Yet to see a wide release, this synthesizer-soaked film festival gem cements a spot for a new masked killer/victim duo among horror’s slasher royalty. A sequel to Marcel Walz’s 2019 film Blind, the Pretty Boy killer carries his injured target Faye out of her home and right into the middle of an 80’s themed Valentine’s Day party.
Loaded with some awesome camera work, satirical portrayals of slasher victims from horror past, and enough 80’s synth to make your ears glow neon, Pretty Boynails what so many indie slashers have failed to emulate – a memorable psycho-killer/target victim duo. Jed Rowen and Sarah French as Pretty Boy & Faye, respectively, shine as the newest slasher flick duo this side of Ghostface and Sidney Prescott. Walz’ directing chops shouldn’t be understated either. Keep an eye out for this one.
The Revenge of the Sequels
Amongst a plethora of terrific original ideas, the 2021 horror scene gifted three franchise follow-ups that dared to out-do their predecessors (and succeeded.)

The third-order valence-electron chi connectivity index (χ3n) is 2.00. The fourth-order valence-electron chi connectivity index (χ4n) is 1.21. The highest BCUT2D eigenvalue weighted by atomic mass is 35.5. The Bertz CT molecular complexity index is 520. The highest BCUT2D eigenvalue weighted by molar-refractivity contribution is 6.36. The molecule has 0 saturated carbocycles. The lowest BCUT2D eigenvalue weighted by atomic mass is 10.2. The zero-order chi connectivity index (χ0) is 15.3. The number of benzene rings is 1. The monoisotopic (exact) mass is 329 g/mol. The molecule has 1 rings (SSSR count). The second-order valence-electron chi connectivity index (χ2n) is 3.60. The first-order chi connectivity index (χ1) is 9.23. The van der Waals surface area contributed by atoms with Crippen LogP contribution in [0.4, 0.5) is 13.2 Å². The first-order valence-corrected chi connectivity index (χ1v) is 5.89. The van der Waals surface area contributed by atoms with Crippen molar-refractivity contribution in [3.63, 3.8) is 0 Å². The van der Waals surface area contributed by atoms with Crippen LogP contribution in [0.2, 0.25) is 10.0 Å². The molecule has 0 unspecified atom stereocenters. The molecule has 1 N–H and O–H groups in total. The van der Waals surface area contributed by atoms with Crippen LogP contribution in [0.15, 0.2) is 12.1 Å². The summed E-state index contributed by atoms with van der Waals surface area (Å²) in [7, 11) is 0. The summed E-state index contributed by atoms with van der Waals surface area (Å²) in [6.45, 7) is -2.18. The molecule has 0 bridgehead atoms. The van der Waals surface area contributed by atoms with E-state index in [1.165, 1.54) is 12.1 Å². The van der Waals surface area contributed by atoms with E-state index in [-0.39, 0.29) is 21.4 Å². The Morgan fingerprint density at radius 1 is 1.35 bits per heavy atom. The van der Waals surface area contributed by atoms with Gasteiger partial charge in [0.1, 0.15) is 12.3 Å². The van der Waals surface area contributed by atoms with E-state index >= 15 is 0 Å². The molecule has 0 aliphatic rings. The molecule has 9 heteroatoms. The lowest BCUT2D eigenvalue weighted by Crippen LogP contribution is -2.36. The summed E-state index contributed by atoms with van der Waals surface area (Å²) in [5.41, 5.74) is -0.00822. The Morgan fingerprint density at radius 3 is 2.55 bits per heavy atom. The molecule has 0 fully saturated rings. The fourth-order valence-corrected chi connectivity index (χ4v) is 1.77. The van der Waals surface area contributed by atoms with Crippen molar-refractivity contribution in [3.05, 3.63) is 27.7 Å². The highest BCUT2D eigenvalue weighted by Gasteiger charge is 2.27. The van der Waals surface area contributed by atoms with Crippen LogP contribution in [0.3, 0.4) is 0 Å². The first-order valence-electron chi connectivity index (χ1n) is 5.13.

Don’t Breathe II
Don’t Breathe II presents one of the wildest, absolute blasts of a time 2021 had to offer. A seeming continuation in story and tone of the 2016 hit film, we find The Blind Man living once again in solitude, this time with a (gulp) daughter. Having not forgotten the events of the original film, feelings of cringe stick like glue to the first act. Thankfully, it doesn’t take long for the switch to unexpectedly flip from suspense film to full-blown exploitation flick.
Equal parts side-splitting dark humor, over-the-top violence, and badass Stephen Lang action sequences, the sequel radically departs from the contained suspense of the first film in a bold move that absolutely works. Comparing the two films is akin to apples and bowling balls, but while Don’t Breathe certainly own the title of most suspenseful, Don’t Breathe II wins the title of wildest ride.
A Quiet Place Part II